10 Furniture Refinishing Essentials + Tips & Tricks by Prodigal Pieces #prodigalpieces
As for sandpaper, I typically have 3 different grits on hand. 80 gritfor bulldozing through a terrible finish or paint, 150 gritfor the in-between stage and getting out gouges and smoothing down edges, and 220 for the finish.
~ DISCLOSURE: This post contains Amazon affiliate links. This means that I might make a few cents if you purchase an item I have recommended. Your price will still be the same, but the seller might pay me a tiny percentage.
The 220 gritgives you the glass-like feel and is also useful for hitting the poly in between coats to promote adhesion.  The first 3 levels of sandpaper are for my sander, but I also have varying grits for hand-sanding from 40 grit up to 400 grit.
2. Wood Filler

A furniture refinisher’s best friend!  This stuff is like magic and can solve the most ugly of situations.

10 Furniture Refinishing Essentials Plus Tips & Tricks by Prodigal Pieces
10 Furniture Refinishing Essentials + Tips & Tricks by Prodigal Pieces #prodigalpieces
Remember my Ugly Duckling Dressing Table?  I used an enormous amount of filler on that hacked up top.
How to use?  Just grab a putty knife or scraper and spread some on like butter on toast.  A little tip: make a point to not put it on completely smooth, but leave a little loft to it because as it hardens it will shrink – you don’t want to have to waste time reapplying to fill a half-filled hole.  Just leave enough so that you can smooth it to surface level.  Also, try not to leave so much that it gums up your sand paper.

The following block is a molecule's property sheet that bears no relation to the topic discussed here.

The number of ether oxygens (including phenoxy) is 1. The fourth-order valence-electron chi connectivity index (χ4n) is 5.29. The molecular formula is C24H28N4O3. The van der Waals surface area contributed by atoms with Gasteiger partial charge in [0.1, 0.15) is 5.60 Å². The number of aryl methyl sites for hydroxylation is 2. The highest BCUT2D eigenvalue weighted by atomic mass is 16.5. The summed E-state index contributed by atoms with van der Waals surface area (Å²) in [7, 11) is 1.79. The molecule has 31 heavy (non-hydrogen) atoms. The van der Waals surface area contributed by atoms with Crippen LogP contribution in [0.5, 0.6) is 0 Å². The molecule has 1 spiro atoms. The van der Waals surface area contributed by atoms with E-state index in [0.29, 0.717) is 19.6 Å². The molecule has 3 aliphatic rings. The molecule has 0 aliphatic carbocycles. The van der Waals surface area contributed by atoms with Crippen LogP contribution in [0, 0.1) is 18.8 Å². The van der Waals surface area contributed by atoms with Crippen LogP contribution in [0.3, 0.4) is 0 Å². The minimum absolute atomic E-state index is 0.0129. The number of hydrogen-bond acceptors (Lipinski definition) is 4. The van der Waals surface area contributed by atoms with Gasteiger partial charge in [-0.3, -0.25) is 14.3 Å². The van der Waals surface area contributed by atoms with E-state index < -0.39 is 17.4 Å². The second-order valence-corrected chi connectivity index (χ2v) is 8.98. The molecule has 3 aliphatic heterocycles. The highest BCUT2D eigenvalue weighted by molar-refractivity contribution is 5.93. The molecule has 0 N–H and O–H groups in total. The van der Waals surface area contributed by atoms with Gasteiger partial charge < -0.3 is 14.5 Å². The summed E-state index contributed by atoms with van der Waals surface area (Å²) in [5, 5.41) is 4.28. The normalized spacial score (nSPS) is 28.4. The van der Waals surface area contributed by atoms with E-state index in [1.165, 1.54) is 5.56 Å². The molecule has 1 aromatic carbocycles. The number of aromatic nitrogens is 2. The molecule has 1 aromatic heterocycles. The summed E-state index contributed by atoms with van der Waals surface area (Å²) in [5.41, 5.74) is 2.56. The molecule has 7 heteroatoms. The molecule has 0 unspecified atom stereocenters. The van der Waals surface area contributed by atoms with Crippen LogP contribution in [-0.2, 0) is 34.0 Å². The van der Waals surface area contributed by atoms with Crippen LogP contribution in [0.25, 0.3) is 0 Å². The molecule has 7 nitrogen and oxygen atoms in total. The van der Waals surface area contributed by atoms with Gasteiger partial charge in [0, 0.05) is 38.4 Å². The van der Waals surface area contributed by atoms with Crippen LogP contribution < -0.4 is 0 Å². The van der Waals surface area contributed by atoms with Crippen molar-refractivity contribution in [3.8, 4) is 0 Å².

3. Putty Knife
I love my putty knife(aka scraper)!  Can you believe it’s the same one I’ve had since we purchased our home 11 years ago?  My Wal-Mart jobbie has lasted f.o.r.e.v.e.r. This baby is my putty knife, my paint remover, my glass cleaner, my screwdriver (when I don’t have one close by), my hammer (the butt of the handle works great when I’m too lazy to go get my hammer!)

It’s very versatile and dangerous – I can’t tell you how many times I have nicked myself with it – that blade has gotten very sharp over time! Duh-factor: anything with the word “knife” in it should be used with caution.  ahem.

4. Brushes & Rollers
I’ve had sooo many questions from followers on how I achieve a super-smooth finish when working with non-chalk based paint.  After working on a paint crew AND just plain trial and error, here is what I have found to be the best…FOAM! I use foam brushes and foam rollers. They rock!
Let me give you a for instance.  While working on my Broyhill Brasilia, I used paint and stain.  I love the angled tip of a foam brush to get into those tiny crevices and the foaminess (is that a word?) for creating a smooth-no-bristle-mark coat for both paint and stain.  I also love that it stays firm when going near an edge so that you don’t that one stray bristle that likes to drag over the edge – that drives me crazy!
10 Furniture Refinishing Essentials Plus Tips & Tricks by Prodigal Pieces
When working on larger surfaces, I grab the rollers.  Not your typical nap roller, but a small tightly porous roller, made for fine finishes.  The DIY stores sell these rollers and the trays for minimal expense.
A word of truth: There is a problem however with these when applying a poly finish with those rollers.  They can tend to make tiny bubbles…grrr.  That too is a hair-pulling problem!  The solution?  After I roll my surface even, I take the largest foam BRUSH I have and slowly drag it across without any pressure, and in one direction.  I REPEAT: Slowly and in one direction.  Since the poly is already applied smoothly by the roller, there is no need for more pressure.  It’ll shine like glass!